I’m not a fan of the Four Seasons, generally. This may come as a surprise to some of you, because of my love of the Beach Boys’ music, but while the two bands share some superficial similarities (mostly in that both were vocal harmony groups with falsetto leads), they were in fact very different bands. The Beach Boys used a much wider musical palette, combining elements from Gershwin, the Four Freshmen, Phil Spector, Bach, Bacharach and Chuck Berry, while for the most part the Four Seasons seemed limited to Dion-esque white-boy doo-wop, but with a four-on-the-floor Motown beat rather than the swing time of songs like The Wanderer.
To make matters worse, Frankie Valli’s falsetto is, frankly, horrible. Where Brian Wilson had a sweet, pure, full tone, Valli’s was thin and nasal, and he often had pitching problems – if you listen to him carefully, you can often hear that he flats the note then swoops up to hit the correct one.
But Bob Gaudio, one of the backing vocalists in the band, and co-writer with producer Bob Crewe of most of the band’s biggest hits, was quite an accomplished composer when he was allowed out of the formula the band got into. And with lyricist Jake Holmes he wrote two of the very best albums ever recorded. I wrote a little about Watertown by Frank Sinatra last week, but Genuine Imitation Life Gazette, the album the two wrote for the Four Seasons, is, if anything even better. It’s also even less widely known – it doesn’t even have a Wikipedia page.
Right from the start, this album, from 1969, sounds nothing like the doo-wop/Motown hybrid of their hits. Starting with a fanfare, opening track American Crucifixion Resurrection sets the tone for much of the rest of the album:
Unbound slaves stand outside the gate
With lengths of broken chain they wait
Empty stomachs filled with hate
No-one told the heads of state, the Prince of peace is sleeping late
Who will wait on the lords and ladies, who will cry when they lose their crowns?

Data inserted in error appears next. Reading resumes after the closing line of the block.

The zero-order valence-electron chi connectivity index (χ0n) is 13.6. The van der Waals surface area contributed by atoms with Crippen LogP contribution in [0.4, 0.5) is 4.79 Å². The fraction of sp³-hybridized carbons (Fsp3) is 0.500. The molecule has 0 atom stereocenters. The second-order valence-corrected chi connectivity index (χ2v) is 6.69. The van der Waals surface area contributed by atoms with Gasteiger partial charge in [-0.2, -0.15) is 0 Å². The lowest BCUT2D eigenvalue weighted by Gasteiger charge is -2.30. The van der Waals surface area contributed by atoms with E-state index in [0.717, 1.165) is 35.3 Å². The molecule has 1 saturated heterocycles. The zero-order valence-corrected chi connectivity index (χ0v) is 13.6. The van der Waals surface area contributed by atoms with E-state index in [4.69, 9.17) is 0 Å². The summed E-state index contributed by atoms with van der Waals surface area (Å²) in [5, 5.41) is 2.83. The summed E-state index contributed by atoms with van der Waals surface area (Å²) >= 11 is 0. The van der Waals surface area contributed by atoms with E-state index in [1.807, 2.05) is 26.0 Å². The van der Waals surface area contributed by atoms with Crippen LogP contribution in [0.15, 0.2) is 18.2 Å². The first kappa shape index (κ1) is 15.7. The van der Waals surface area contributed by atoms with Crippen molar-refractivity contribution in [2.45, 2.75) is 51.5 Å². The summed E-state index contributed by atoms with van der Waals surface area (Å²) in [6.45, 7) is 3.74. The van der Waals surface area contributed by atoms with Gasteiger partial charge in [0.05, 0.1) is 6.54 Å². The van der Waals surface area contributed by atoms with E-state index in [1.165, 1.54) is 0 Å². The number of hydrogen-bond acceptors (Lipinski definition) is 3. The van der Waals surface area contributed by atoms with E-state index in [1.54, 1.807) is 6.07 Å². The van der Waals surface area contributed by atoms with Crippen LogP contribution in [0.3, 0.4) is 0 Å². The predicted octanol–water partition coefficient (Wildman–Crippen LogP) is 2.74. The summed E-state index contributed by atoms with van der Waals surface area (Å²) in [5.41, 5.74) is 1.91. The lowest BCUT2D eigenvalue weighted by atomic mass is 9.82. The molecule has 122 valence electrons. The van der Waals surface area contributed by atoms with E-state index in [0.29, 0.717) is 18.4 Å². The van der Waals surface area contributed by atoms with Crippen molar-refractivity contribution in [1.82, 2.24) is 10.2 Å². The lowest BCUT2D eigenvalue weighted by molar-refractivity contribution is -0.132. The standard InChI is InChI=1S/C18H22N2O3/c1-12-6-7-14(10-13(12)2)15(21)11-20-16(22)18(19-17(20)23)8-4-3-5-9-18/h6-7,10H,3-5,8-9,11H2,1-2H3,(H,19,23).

Sleeping through the years of error, waking in a reign of terror
Conceptually, the album is something like the Monkees’ Head – a band who had been pure pop stretching out into something very different – but musically it’s far more interesting. The closest comparisons I can think of are Van Dyke Parks’ Song Cycle and Scott Walker’s early solo work – all Hollywood orchestrations, oblique, vaguely unsettling lyrics, and unconventional song structures. American Crucifixion Resurrection, for example, is nearly seven minutes long, and ranges from atonal orchestrations to extremely fast honky-tonk piano and back again.
Mrs Stately’s Garden is the closest thing to the normal Four Seasons sound, sounding like it could easily fit on the Turtles’ Turtle Soup (another album I need to deal with here). Lyrically, it’s quite biting, reporting the conversation of a few old ladies over tea, discussing the suicide of a young girl:
saltines and jasmine tea in Mrs Stately’s Garden
There has even been talk of a child (Well, the Millers have always been wild, poor thing).
The boy that she’d been seeing moved to Watertown…
Do you think he knew what she had done? My boy Roger would never have run…
I don’t think we should see Marge Miller any more… you can’t mingle with people like that (get up Alice, you’re crushing my hat), poor thing